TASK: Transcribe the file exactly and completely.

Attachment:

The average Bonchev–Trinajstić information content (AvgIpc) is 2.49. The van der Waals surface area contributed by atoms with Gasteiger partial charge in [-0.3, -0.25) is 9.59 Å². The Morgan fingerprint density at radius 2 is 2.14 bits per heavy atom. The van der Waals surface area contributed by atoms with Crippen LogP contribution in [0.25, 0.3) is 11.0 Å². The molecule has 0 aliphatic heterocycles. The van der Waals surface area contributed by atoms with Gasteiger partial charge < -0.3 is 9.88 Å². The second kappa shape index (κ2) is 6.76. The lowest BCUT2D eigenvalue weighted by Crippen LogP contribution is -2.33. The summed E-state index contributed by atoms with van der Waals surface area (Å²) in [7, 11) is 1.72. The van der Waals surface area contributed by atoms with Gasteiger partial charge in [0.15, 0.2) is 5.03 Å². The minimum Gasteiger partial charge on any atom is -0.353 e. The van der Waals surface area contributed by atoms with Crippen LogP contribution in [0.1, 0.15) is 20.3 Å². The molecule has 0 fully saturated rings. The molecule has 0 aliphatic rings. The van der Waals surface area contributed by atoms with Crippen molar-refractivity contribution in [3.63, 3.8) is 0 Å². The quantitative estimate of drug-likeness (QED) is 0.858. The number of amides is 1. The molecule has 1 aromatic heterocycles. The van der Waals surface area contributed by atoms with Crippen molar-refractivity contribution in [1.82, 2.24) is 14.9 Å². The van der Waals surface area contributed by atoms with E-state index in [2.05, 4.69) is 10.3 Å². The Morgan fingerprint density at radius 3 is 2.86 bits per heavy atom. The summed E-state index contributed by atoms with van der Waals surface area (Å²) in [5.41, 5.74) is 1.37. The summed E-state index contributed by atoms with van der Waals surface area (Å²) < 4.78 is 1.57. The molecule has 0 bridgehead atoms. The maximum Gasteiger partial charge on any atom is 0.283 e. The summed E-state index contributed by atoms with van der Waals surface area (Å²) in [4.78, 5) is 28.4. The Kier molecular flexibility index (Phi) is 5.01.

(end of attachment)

The average Bonchev–Trinajstić information content (AvgIpc) is 2.49. The van der Waals surface area contributed by atoms with Gasteiger partial charge in [-0.3, -0.25) is 9.59 Å². The Morgan fingerprint density at radius 2 is 2.14 bits per heavy atom. The van der Waals surface area contributed by atoms with Crippen LogP contribution in [0.25, 0.3) is 11.0 Å². The molecule has 0 aliphatic heterocycles. The van der Waals surface area contributed by atoms with Gasteiger partial charge < -0.3 is 9.88 Å². The second kappa shape index (κ2) is 6.76. The lowest BCUT2D eigenvalue weighted by Crippen LogP contribution is -2.33. The summed E-state index contributed by atoms with van der Waals surface area (Å²) in [7, 11) is 1.72. The van der Waals surface area contributed by atoms with Gasteiger partial charge in [0.15, 0.2) is 5.03 Å². The minimum Gasteiger partial charge on any atom is -0.353 e. The van der Waals surface area contributed by atoms with Crippen LogP contribution in [0.1, 0.15) is 20.3 Å². The molecule has 0 fully saturated rings. The molecule has 0 aliphatic rings. The van der Waals surface area contributed by atoms with Crippen molar-refractivity contribution in [3.63, 3.8) is 0 Å². The quantitative estimate of drug-likeness (QED) is 0.858. The number of amides is 1. The molecule has 1 aromatic heterocycles. The van der Waals surface area contributed by atoms with Crippen molar-refractivity contribution in [1.82, 2.24) is 14.9 Å². The van der Waals surface area contributed by atoms with E-state index in [2.05, 4.69) is 10.3 Å². The Morgan fingerprint density at radius 3 is 2.86 bits per heavy atom. The summed E-state index contributed by atoms with van der Waals surface area (Å²) in [5.41, 5.74) is 1.37. The summed E-state index contributed by atoms with van der Waals surface area (Å²) < 4.78 is 1.57. The molecule has 0 bridgehead atoms. The maximum Gasteiger partial charge on any atom is 0.283 e. The summed E-state index contributed by atoms with van der Waals surface area (Å²) in [4.78, 5) is 28.4. The Kier molecular flexibility index (Phi) is 5.01.